A cdb contains 256 pointers to linearly probed open hash tables. The
hash tables contain pointers to (key,data) pairs. A cdb is stored in
a single file on disk:

    +----------------+---------+-------+-------+-----+---------+
    | p0 p1 ... p255 | records | hash0 | hash1 | ... | hash255 |
    +----------------+---------+-------+-------+-----+---------+

Each of the 256 initial pointers states a position and a length. The
position is the starting byte position of the hash table. The length
is the number of slots in the hash table.

Records are stored sequentially, without special alignment. A record
states a key length, a data length, the key, and the data.

Each hash table slot states a hash value and a byte position. If the
byte position is 0, the slot is empty. Otherwise, the slot points to
a record whose key has that hash value.

Positions, lengths, and hash values are 32-bit quantities, stored in
little-endian form in 4 bytes. Thus a cdb must fit into 4 gigabytes.

A record is located as follows. Compute the hash value of the key in
the record. The hash value modulo 256 is the number of a hash table.
The hash value divided by 256, modulo the length of that table, is a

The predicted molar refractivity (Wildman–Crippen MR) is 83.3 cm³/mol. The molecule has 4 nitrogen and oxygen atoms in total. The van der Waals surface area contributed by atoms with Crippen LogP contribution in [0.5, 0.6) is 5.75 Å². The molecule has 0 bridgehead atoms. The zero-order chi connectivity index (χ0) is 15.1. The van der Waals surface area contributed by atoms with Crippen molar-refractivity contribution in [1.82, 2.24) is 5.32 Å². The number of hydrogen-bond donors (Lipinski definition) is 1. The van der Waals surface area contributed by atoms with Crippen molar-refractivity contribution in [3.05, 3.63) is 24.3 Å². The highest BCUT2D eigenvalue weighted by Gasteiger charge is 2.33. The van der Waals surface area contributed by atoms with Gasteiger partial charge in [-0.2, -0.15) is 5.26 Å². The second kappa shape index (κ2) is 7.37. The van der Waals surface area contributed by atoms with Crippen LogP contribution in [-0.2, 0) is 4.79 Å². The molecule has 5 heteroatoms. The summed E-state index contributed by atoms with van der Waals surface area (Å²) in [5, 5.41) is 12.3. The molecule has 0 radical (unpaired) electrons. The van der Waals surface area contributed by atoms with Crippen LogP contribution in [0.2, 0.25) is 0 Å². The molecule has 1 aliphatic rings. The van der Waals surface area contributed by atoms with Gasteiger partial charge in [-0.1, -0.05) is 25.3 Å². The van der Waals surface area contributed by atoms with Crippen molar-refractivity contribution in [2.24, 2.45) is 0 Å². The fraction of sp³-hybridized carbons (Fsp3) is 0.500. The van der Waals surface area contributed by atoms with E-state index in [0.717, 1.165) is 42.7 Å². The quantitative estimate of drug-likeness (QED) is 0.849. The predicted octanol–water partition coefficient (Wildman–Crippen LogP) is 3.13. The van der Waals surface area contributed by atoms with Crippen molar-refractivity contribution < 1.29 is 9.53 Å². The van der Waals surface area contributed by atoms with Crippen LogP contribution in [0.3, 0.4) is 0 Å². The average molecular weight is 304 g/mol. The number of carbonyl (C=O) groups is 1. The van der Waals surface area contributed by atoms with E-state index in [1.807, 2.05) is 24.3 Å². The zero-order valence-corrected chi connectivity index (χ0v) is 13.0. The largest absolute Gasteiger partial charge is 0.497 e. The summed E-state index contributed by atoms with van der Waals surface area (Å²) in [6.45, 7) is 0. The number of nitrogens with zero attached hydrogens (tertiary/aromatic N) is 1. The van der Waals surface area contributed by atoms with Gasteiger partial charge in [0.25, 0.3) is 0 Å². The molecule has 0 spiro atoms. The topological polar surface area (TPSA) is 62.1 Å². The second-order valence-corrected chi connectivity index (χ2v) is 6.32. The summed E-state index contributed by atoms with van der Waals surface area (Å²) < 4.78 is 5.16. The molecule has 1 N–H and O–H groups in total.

slot number. Probe that slot, the next higher slot, and so on, until
you find the record or run into an empty slot.

The cdb hash function is C<h = ((h << 5) + h) ^ c>, with a starting
hash of 5381.


=head1 BUGS

The C<create()> interface could be done with C<TIEHASH>.

=head1 SEE ALSO

cdb(3)

=head1 AUTHOR

Tim Goodwin, <tjg@star.le.ac.uk>.  B<CDB_File> began on 1997-01-08.

Work provided through 2008 by Matt Sergeant, <matt@sergeant.org>

Now maintained  by Todd Rinaldo, <toddr@cpan.org>

=cut

XSLoader::load( 'CDB_File', $VERSION );

sub CLEAR {
    require Carp;
    Carp::croak("Modification of a CDB_File attempted");
}

sub DELETE {
    goto &CLEAR;
}

sub STORE {
    goto &CLEAR;
}

# Must be preloaded for the prototype.

sub create(\%$$;$$) {
    my ( $RHdata, $fn, $fntemp, $option_key, $is_utf8 ) = @_;

    die("utf8 CDB_Files are not supported below Perl 5.14") if $option_key && $option_key eq 'utf8' && $is_utf8 && $] < "5.014";

    my $cdb = CDB_File->new( $fn, $fntemp, $option_key || '', $is_utf8 || 0 ) or return undef;
    {
        $cdb->insert(%$RHdata);
    }
    $cdb->finish;
    return 1;
}

1;